Anna steers us to this.
The Guardian’s caption reads, “A demonstrator holds her arms up during a protest at the Tate Britain.” Though readers may wish to devise captions of their own. For those who missed yesterday’s, um, spectacle, art students “invaded” Tate Britain and organised a series of life drawing classes to protest against proposed cuts to arts budgets:
Supporters of the protest handed out leaflets outside the building warning that higher fees could lead to empty art schools.
A Guardian reader adds,
A brilliant, well executed and peaceful protest from students who are angry at the blatant betrayal and abandonment of the arts.
Yes, trembling readers, artists are angry.
As angry as they were five months ago when protesting against BP’s sponsorship of the arts, estimated at around half a million pounds:
BP’s money is tainted and it is hard to see how the company’s reputation won’t have a long-term impact on those who accept it.
That was dirty money, see? Given voluntarily, unlike taxpayer subsidy, but still, dirty, dirty, dirty. Among those protesting at this insult to moral hygiene was John Jordan, an “artist and activist” and co-editor of We Are Everywhere: The Irresistible Rise of Global Anticapitalism, an anarchist guidebook to “direct action” and a “collision of subjectivities… charged with inspiration.”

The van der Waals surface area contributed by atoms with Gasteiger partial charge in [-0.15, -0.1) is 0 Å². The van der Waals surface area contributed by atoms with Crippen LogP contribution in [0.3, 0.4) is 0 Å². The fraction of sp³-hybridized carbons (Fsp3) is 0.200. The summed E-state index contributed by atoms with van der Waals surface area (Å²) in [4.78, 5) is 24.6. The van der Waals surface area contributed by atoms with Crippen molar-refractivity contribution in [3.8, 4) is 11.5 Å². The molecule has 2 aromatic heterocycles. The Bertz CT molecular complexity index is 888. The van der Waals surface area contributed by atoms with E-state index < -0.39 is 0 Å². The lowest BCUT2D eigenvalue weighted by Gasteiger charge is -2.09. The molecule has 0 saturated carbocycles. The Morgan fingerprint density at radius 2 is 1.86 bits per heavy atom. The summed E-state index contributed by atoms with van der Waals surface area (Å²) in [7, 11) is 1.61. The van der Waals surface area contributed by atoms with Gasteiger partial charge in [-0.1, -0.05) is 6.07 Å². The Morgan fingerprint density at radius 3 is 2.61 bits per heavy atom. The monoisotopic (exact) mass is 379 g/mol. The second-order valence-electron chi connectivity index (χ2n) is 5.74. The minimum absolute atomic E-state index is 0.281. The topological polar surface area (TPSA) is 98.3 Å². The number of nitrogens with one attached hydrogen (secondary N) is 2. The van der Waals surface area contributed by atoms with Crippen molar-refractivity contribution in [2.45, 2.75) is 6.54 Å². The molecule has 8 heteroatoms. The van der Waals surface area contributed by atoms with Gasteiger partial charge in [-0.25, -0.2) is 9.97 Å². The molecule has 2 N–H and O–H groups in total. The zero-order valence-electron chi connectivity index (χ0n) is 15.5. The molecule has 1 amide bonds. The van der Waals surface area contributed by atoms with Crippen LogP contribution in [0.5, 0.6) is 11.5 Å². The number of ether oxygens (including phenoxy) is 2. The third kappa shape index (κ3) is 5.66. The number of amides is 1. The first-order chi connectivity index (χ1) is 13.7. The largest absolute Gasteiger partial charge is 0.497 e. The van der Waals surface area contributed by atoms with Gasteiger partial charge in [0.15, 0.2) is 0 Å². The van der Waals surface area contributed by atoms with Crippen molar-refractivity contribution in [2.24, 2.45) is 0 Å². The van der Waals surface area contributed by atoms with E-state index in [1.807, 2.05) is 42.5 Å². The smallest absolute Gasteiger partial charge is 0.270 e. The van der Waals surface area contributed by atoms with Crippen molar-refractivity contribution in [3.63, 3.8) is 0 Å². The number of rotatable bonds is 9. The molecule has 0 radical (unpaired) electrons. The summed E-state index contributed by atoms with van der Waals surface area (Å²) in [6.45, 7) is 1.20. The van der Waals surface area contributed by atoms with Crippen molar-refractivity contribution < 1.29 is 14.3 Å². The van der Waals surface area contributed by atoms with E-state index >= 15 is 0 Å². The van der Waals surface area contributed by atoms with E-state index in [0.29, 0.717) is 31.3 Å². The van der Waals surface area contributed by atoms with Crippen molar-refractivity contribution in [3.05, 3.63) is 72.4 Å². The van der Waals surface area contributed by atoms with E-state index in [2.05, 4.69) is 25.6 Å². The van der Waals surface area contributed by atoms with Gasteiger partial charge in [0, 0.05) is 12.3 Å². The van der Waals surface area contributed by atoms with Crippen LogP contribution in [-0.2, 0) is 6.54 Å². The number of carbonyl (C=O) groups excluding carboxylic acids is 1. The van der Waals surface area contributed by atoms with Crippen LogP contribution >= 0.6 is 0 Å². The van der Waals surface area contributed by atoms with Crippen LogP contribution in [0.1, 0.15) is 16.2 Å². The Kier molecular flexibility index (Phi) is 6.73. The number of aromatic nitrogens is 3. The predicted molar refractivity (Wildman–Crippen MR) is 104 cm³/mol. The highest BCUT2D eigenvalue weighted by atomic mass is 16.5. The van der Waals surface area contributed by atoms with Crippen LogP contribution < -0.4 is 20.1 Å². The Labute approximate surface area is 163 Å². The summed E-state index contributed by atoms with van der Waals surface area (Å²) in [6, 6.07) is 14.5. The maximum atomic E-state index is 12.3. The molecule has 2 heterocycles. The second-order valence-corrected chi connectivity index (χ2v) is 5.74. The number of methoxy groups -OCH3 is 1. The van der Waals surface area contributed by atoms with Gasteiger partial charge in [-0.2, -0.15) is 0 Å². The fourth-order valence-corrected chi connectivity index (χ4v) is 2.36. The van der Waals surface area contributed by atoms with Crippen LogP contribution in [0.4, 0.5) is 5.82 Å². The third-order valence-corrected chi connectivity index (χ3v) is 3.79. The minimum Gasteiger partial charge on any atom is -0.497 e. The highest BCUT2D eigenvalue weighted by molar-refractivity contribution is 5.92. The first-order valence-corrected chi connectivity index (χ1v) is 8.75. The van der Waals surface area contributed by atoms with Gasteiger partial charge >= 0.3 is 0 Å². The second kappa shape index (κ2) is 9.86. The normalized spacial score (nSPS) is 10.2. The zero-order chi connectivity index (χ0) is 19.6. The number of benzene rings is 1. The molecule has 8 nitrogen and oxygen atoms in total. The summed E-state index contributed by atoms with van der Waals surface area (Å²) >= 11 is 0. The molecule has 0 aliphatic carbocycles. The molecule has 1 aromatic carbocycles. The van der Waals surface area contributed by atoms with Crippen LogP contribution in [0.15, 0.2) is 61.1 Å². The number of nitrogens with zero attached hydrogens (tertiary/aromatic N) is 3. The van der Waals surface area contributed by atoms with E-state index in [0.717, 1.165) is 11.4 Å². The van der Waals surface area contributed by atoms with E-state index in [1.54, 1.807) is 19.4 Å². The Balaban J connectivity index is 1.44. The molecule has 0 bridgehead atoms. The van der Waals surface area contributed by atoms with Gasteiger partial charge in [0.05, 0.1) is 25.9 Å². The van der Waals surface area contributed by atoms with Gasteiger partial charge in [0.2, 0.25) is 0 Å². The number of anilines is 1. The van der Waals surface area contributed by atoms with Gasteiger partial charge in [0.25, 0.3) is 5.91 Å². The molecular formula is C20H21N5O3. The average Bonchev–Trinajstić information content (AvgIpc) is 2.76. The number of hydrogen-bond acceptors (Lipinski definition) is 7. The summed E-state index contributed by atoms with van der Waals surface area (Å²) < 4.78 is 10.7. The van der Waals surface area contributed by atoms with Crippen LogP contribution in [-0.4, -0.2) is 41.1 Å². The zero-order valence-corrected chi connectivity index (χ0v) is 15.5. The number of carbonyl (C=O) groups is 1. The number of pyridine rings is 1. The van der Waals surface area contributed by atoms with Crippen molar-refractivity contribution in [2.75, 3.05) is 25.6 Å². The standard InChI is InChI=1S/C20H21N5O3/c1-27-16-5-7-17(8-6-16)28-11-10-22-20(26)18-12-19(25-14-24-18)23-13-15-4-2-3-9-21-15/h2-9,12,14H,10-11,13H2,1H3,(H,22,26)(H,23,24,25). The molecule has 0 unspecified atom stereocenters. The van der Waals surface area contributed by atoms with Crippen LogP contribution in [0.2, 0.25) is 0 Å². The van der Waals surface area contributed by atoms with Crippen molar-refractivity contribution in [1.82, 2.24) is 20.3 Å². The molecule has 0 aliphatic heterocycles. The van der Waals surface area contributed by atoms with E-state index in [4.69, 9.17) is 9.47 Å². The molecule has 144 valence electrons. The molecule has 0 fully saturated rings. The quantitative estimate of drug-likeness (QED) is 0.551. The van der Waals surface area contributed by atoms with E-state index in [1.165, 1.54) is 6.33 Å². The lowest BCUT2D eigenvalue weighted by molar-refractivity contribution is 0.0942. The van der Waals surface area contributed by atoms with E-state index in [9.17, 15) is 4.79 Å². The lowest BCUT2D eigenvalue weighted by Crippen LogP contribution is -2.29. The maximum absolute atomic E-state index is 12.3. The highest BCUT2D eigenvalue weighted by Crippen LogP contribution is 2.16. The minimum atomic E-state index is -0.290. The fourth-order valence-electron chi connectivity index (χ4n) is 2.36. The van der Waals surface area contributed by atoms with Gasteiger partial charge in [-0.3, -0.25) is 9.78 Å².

In his Guardian column, Mr Jordan wrote,
Art acts as a great detergent, and being involved with a gallery enables the company to host glitzy events at which it can foster vital relationships with ministers, journalists and foreign dignitaries…
The fiends. Just as being involved with a gallery enables anti-capitalist poseurs a chance to sound important and foster vital relationships with taxpayers’ money.
Corporate sponsorship creates an insidious climate of self-censorship that keeps art trapped in the disease of representation: a tool for preserving the status quo rather than showing us how to live differently.
Clearly, recidivist anti-capitalists showing us how to live deserve better than this. They deserve more public subsidy. It’s vital work. Art institutions must not take donations from companies of which some artists may disapprove. That would be wicked, insidious and a cause of artistic disease. Instead, those institutions should encourage the state to take money from the taxpayer, forcibly, and give it to artists and projects of which the taxpayer may disapprove. That would be virtuous and clean, apparently.